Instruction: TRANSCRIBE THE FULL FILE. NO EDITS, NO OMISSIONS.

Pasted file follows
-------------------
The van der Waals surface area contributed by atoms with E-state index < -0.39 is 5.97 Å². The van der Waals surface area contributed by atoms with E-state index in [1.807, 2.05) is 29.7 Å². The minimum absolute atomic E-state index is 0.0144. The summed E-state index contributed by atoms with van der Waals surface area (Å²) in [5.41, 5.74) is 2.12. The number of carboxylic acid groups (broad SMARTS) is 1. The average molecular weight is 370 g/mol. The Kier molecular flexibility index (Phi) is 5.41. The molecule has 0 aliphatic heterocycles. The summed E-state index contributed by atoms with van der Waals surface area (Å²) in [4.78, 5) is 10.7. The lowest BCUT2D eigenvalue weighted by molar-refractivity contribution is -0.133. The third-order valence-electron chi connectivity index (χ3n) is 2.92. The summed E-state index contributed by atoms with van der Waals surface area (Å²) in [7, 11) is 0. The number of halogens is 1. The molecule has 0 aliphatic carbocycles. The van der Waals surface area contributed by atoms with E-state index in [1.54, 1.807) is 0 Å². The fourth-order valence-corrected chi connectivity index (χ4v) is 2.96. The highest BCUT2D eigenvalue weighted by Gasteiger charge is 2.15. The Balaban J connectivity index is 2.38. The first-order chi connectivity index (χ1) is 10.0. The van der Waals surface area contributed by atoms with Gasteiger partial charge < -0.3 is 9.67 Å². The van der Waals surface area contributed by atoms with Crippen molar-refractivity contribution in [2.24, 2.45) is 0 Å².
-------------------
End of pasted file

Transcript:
The van der Waals surface area contributed by atoms with E-state index < -0.39 is 5.97 Å². The van der Waals surface area contributed by atoms with E-state index in [1.807, 2.05) is 29.7 Å². The minimum absolute atomic E-state index is 0.0144. The summed E-state index contributed by atoms with van der Waals surface area (Å²) in [5.41, 5.74) is 2.12. The number of carboxylic acid groups (broad SMARTS) is 1. The average molecular weight is 370 g/mol. The Kier molecular flexibility index (Phi) is 5.41. The molecule has 0 aliphatic heterocycles. The summed E-state index contributed by atoms with van der Waals surface area (Å²) in [4.78, 5) is 10.7. The lowest BCUT2D eigenvalue weighted by molar-refractivity contribution is -0.133. The third-order valence-electron chi connectivity index (χ3n) is 2.92. The summed E-state index contributed by atoms with van der Waals surface area (Å²) in [7, 11) is 0. The number of halogens is 1. The molecule has 0 aliphatic carbocycles. The van der Waals surface area contributed by atoms with E-state index in [1.54, 1.807) is 0 Å². The fourth-order valence-corrected chi connectivity index (χ4v) is 2.96. The highest BCUT2D eigenvalue weighted by Gasteiger charge is 2.15. The Balaban J connectivity index is 2.38. The first-order chi connectivity index (χ1) is 10.0. The van der Waals surface area contributed by atoms with Gasteiger partial charge < -0.3 is 9.67 Å². The van der Waals surface area contributed by atoms with Crippen molar-refractivity contribution in [2.24, 2.45) is 0 Å².